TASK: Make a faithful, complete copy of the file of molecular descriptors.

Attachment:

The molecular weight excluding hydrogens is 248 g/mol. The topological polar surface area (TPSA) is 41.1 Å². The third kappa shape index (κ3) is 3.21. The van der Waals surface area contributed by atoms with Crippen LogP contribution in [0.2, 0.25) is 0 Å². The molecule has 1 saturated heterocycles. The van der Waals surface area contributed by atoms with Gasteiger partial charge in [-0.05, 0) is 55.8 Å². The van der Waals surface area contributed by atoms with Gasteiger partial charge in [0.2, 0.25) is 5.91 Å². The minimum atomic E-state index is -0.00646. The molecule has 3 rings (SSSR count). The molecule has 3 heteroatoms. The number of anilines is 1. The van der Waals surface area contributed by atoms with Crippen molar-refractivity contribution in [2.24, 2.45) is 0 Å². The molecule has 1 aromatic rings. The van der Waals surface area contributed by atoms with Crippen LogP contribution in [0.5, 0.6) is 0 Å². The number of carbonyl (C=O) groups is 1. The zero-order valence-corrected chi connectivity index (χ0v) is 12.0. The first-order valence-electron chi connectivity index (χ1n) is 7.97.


The molecular weight excluding hydrogens is 248 g/mol. The topological polar surface area (TPSA) is 41.1 Å². The third kappa shape index (κ3) is 3.21. The van der Waals surface area contributed by atoms with Crippen LogP contribution in [0.2, 0.25) is 0 Å². The molecule has 1 saturated heterocycles. The van der Waals surface area contributed by atoms with Gasteiger partial charge in [-0.05, 0) is 55.8 Å². The van der Waals surface area contributed by atoms with Gasteiger partial charge in [0.2, 0.25) is 5.91 Å². The minimum atomic E-state index is -0.00646. The molecule has 3 rings (SSSR count). The molecule has 3 heteroatoms. The number of anilines is 1. The van der Waals surface area contributed by atoms with Crippen molar-refractivity contribution in [2.24, 2.45) is 0 Å². The molecule has 1 aromatic rings. The van der Waals surface area contributed by atoms with Crippen LogP contribution in [0.5, 0.6) is 0 Å². The number of carbonyl (C=O) groups is 1. The zero-order valence-corrected chi connectivity index (χ0v) is 12.0. The first-order valence-electron chi connectivity index (χ1n) is 7.97.